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Reservoir systems corneal barrier. In Fig. 9.38, results of application of 0.5% epinephrine (adrenaline) (VI) and 0.16% of the dipivoyl derivative of epinephrine (dipivefrine) (VII) are shown. The more hydrophobic derivative is absorbed to a greater extent and is then hydrolysed to the active parent molecule in the aqueous humour.

Derivatives of pilocarpine such as the hexa-decanoyloxymethylene chloride (VIII) similarly show the advantages of the epinephrine prodrug.

Reservoir systems

Since the advent of soft contact lenses, attempts have been made to use these as drug reservoirs;19 a drug such as pilocarpine is imbibed from solutions into the polymer matrix and when this is placed in the eye the drug leaches out, generally over a period of up to 24 hours. Levels of prednisolone applied in a copolymer of 2-hydroxyethyl methacrylate and N-vinyl-2-pyrrolidone were compared with levels in aqueous humour, cornea and

Figure 9.37 Influence of drug lipophilicity (log P) on the permeability coefficients (Papp) of beta-blockers across (a) the conjunctiva and (b) the cornea of the pigmented rabbit. Plot (c) shows the influence of log P on the ratio of the corneal (C) and conjunctival (J) permeability coefficients.

Reproduced from W. Wong et al., Curr. Eye Res., 6, 571 (1991).

Figure 9.37 Influence of drug lipophilicity (log P) on the permeability coefficients (Papp) of beta-blockers across (a) the conjunctiva and (b) the cornea of the pigmented rabbit. Plot (c) shows the influence of log P on the ratio of the corneal (C) and conjunctival (J) permeability coefficients.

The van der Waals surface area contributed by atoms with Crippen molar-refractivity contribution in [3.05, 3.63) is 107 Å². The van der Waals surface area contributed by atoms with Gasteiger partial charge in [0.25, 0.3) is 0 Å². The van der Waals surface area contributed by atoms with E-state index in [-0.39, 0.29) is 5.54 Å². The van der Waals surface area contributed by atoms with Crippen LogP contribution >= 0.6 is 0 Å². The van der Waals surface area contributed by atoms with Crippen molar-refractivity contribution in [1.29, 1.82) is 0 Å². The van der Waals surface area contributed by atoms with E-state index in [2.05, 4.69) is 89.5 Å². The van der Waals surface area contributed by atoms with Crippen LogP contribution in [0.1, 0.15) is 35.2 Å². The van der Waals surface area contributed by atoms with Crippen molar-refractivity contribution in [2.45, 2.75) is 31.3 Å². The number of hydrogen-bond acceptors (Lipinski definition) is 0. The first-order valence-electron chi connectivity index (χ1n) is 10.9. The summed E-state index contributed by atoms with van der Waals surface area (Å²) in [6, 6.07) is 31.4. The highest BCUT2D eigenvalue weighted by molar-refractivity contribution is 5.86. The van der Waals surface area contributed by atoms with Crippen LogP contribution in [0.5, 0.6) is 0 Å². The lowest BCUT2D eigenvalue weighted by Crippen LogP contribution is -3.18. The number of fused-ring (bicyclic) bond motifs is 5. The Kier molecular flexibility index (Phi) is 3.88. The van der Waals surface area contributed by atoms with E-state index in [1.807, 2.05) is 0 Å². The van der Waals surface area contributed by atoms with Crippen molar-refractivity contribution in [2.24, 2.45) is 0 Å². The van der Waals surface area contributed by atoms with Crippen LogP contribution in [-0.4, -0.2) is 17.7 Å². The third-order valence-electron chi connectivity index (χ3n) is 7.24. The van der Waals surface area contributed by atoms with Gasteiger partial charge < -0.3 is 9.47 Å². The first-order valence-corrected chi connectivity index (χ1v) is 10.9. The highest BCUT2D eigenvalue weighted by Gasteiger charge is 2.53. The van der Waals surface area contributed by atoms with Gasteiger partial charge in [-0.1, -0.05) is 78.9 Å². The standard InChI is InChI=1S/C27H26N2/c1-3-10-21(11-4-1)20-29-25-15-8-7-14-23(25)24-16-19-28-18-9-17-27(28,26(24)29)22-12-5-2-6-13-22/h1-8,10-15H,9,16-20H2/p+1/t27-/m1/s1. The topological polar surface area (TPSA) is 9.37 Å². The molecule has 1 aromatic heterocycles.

Reproduced from W. Wong et al., Curr. Eye Res., 6, 571 (1991).

Figure 9.38 The action of 0.5% epinephrine (VI) and 0.16% dipivoyl epinephrine (VII) on intraocular pressure.

Reproduced from D. A. McClure, in Prodrugs as Novel Drug Delivery Systems (ed. T. Higuchi and V. Stella), American Chemical Society, Washington DC, 1975.

Figure 9.38 The action of 0.5% epinephrine (VI) and 0.16% dipivoyl epinephrine (VII) on intraocular pressure.

Reproduced from D. A. McClure, in Prodrugs as Novel Drug Delivery Systems (ed. T. Higuchi and V. Stella), American Chemical Society, Washington DC, 1975.

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